Hong Kong sets up first Missionary Childhood Association

The project is a response to the pope's 2017 initiative to celebrate a predecessor's apostolic letter
Hong Kong sets up first Missionary Childhood Association

Members of the Missionary Childhood Association pray at Mass for peace in Hong Kong and around the world. (Photo supplied)

In response to Pope Francis’ creation of Extraordinary Missionary Month, churches in Hong Kong have set up the first chapter of a Missionary Childhood Association, with 20 children pledging to assist in missionary work after receiving formation.

The first chapter was established in St. Jerome’s Church, Tin Shui Wai district, with children aged 5-14. On the feast day of St. Therese of Lisieux, Oct. 1, they were blessed and commissioned by their priest.

The parish’s pastoral Sister Sophia Rani said the project had been a response to Pope Francis' invitation given two years ago, which prepared the universal Church to celebrate the 100th anniversary of Pope Benedict XV’s apostolic letter, Maximum Illud.

The nun of the Missionary Sisters of the Immaculate, popularly known as the PIME Sisters, came to Hong Kong in 2012. Sister Sophia realized that children were very busy with their studies and had little time to reflect on their daily lives. She also noted that that many of them could not properly express their needs.

She told ucanews.com that after receiving faith formation, the children were expected to first influence their own family, especially their parents who were not yet baptized. The children were thus able to make faith a value they could share with those close to them.

“With so much social unrest nowadays, this value becomes something they can hold on to,” she added.

Baptized in Easter this year, Icy Chan said she hoped her children would become “a person who cares about the world.”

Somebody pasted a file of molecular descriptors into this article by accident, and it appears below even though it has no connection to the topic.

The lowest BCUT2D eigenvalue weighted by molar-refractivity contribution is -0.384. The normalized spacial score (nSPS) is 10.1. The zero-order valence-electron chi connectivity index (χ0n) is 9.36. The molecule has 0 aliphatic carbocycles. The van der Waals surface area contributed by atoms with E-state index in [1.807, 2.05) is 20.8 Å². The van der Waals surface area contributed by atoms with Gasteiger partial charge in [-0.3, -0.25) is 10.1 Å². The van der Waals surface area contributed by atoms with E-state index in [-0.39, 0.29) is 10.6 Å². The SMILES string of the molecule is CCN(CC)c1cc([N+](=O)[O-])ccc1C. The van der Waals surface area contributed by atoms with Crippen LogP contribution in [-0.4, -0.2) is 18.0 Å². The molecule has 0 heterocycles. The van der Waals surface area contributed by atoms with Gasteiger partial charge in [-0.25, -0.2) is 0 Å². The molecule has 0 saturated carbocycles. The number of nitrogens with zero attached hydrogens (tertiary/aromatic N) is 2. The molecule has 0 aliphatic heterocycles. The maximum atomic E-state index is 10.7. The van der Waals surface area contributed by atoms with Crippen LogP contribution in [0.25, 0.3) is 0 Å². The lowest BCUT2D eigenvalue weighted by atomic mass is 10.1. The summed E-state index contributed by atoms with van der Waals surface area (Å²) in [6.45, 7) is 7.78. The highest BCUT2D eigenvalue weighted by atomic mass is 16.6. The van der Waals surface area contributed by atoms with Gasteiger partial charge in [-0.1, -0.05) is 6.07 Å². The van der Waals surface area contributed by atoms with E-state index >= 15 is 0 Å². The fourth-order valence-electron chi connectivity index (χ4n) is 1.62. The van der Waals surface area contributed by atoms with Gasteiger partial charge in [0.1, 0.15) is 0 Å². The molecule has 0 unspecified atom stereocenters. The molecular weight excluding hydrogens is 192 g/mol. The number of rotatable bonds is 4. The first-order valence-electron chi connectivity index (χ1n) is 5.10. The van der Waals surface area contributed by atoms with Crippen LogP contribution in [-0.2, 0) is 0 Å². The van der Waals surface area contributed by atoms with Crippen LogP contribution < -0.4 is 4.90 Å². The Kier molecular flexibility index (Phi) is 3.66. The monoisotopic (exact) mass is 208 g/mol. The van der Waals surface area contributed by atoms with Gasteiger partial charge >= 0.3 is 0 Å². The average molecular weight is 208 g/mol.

Allowing her 5-year-old son to join the association, she encouraged him to learn more about the needs of other children living in other countries. In that way he would understand how blessed he is to live a comparatively ample life in Hong Kong.

She told ucanews.com that her son’s young age was not a hindrance and further that she believed children have their own ways of doing things. She said her son had formed a habit of saying a prayer before meals, even when she is not around.

‘Children helping children’

Frances Lee, a first-batch member of the association, told ucanews.com that she wanted to share with her fellow children the love of God and peace so that many more will get to know Him.

The 8-year-old said she often wore the uniform, smiled when greeting people and stopped classmates from quarrelling.

Her mother Amelia Cheng was one of the four “animators” but adopted the slogan “Children helping children” — the pontifical association had made children the focal point of the exercise, she pointed out, and animators were just there to provide assistance when needed.

As a parent, she hoped that the members would not assume a position of being “the strong ones helping the weak.” They were there to instead share their faith, she added. “All missions should be rooted in the love of Jesus Christ,” she explained.

The Missionary Childhood Association was founded by Bishop Charles August Forbin-Janson of Nancy, France, in 1843. One of its initial projects was to respond to the material needs of the Church in China.

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As an encouragement to the association, Pope Pius XI granted it a pontifical title in 1922. Together with three other missionary associations, the Missionary Childhood Association forms part of the Pontifical Mission Societies.

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